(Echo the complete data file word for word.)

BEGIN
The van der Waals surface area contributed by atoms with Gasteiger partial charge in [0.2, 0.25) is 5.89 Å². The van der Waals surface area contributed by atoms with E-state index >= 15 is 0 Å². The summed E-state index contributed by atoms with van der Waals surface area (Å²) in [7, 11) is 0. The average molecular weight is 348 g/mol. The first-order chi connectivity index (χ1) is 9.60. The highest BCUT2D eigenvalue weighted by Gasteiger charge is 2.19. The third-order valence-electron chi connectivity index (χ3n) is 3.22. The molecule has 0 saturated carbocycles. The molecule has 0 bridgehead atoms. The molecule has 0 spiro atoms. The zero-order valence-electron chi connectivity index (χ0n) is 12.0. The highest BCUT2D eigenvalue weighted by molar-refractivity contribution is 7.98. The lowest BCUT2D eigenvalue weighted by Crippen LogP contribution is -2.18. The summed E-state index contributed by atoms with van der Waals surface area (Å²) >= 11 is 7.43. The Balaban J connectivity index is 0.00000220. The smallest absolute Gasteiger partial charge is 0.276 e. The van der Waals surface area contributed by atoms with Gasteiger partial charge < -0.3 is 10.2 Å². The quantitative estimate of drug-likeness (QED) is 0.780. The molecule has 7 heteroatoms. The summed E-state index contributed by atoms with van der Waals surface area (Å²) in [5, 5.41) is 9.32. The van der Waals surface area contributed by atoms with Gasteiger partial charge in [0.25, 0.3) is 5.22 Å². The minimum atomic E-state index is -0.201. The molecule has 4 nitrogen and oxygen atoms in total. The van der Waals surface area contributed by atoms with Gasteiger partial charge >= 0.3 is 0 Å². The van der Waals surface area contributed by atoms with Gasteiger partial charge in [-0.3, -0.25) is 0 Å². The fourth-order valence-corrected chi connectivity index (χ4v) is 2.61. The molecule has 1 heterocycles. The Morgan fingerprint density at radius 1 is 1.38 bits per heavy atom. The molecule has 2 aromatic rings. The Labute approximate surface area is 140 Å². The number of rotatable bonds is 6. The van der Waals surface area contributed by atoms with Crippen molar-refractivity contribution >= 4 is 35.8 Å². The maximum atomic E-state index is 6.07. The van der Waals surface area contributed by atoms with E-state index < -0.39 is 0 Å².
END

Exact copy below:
The van der Waals surface area contributed by atoms with Gasteiger partial charge in [0.2, 0.25) is 5.89 Å². The van der Waals surface area contributed by atoms with E-state index >= 15 is 0 Å². The summed E-state index contributed by atoms with van der Waals surface area (Å²) in [7, 11) is 0. The average molecular weight is 348 g/mol. The first-order chi connectivity index (χ1) is 9.60. The highest BCUT2D eigenvalue weighted by Gasteiger charge is 2.19. The third-order valence-electron chi connectivity index (χ3n) is 3.22. The molecule has 0 saturated carbocycles. The molecule has 0 bridgehead atoms. The molecule has 0 spiro atoms. The zero-order valence-electron chi connectivity index (χ0n) is 12.0. The highest BCUT2D eigenvalue weighted by molar-refractivity contribution is 7.98. The lowest BCUT2D eigenvalue weighted by Crippen LogP contribution is -2.18. The summed E-state index contributed by atoms with van der Waals surface area (Å²) >= 11 is 7.43. The Balaban J connectivity index is 0.00000220. The smallest absolute Gasteiger partial charge is 0.276 e. The van der Waals surface area contributed by atoms with Gasteiger partial charge < -0.3 is 10.2 Å². The quantitative estimate of drug-likeness (QED) is 0.780. The molecule has 7 heteroatoms. The summed E-state index contributed by atoms with van der Waals surface area (Å²) in [5, 5.41) is 9.32. The van der Waals surface area contributed by atoms with Gasteiger partial charge in [0.25, 0.3) is 5.22 Å². The minimum atomic E-state index is -0.201. The molecule has 4 nitrogen and oxygen atoms in total. The van der Waals surface area contributed by atoms with Gasteiger partial charge >= 0.3 is 0 Å². The van der Waals surface area contributed by atoms with Gasteiger partial charge in [-0.3, -0.25) is 0 Å². The fourth-order valence-corrected chi connectivity index (χ4v) is 2.61. The molecule has 1 heterocycles. The Morgan fingerprint density at radius 1 is 1.38 bits per heavy atom. The molecule has 2 aromatic rings. The Labute approximate surface area is 140 Å². The number of rotatable bonds is 6. The van der Waals surface area contributed by atoms with Crippen molar-refractivity contribution >= 4 is 35.8 Å². The maximum atomic E-state index is 6.07. The van der Waals surface area contributed by atoms with E-state index < -0.39 is 0 Å².